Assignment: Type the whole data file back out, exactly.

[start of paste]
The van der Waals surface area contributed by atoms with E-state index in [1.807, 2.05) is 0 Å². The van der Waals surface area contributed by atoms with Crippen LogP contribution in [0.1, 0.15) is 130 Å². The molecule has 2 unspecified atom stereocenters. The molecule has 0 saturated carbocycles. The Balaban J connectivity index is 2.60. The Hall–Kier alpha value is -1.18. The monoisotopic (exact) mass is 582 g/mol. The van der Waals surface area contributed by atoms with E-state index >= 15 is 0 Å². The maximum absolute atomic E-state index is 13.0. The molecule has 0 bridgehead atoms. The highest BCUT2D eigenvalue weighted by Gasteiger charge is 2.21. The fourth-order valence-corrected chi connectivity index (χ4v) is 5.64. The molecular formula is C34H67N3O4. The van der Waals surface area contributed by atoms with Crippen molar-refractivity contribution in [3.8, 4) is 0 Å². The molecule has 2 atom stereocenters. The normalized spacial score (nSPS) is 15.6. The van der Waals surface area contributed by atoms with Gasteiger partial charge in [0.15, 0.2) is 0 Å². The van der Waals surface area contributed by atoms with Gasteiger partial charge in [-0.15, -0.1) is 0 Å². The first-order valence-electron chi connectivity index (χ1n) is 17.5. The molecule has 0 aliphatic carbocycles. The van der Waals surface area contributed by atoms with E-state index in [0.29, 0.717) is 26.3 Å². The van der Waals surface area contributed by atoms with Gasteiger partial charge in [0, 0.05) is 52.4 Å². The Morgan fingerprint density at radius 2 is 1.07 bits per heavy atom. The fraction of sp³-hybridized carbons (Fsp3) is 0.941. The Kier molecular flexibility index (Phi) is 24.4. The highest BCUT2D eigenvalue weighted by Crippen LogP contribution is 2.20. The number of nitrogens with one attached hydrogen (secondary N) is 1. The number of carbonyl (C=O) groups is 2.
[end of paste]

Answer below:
The van der Waals surface area contributed by atoms with E-state index in [1.807, 2.05) is 0 Å². The van der Waals surface area contributed by atoms with Crippen LogP contribution in [0.1, 0.15) is 130 Å². The molecule has 2 unspecified atom stereocenters. The molecule has 0 saturated carbocycles. The Balaban J connectivity index is 2.60. The Hall–Kier alpha value is -1.18. The monoisotopic (exact) mass is 582 g/mol. The van der Waals surface area contributed by atoms with E-state index >= 15 is 0 Å². The maximum absolute atomic E-state index is 13.0. The molecule has 0 bridgehead atoms. The highest BCUT2D eigenvalue weighted by Gasteiger charge is 2.21. The fourth-order valence-corrected chi connectivity index (χ4v) is 5.64. The molecular formula is C34H67N3O4. The van der Waals surface area contributed by atoms with Crippen molar-refractivity contribution in [3.8, 4) is 0 Å². The molecule has 2 atom stereocenters. The normalized spacial score (nSPS) is 15.6. The van der Waals surface area contributed by atoms with Gasteiger partial charge in [0.15, 0.2) is 0 Å². The van der Waals surface area contributed by atoms with Gasteiger partial charge in [-0.15, -0.1) is 0 Å². The first-order valence-electron chi connectivity index (χ1n) is 17.5. The molecule has 0 aliphatic carbocycles. The van der Waals surface area contributed by atoms with E-state index in [0.29, 0.717) is 26.3 Å². The van der Waals surface area contributed by atoms with Gasteiger partial charge in [0, 0.05) is 52.4 Å². The Morgan fingerprint density at radius 2 is 1.07 bits per heavy atom. The fraction of sp³-hybridized carbons (Fsp3) is 0.941. The Kier molecular flexibility index (Phi) is 24.4. The highest BCUT2D eigenvalue weighted by Crippen LogP contribution is 2.20. The number of nitrogens with one attached hydrogen (secondary N) is 1. The number of carbonyl (C=O) groups is 2.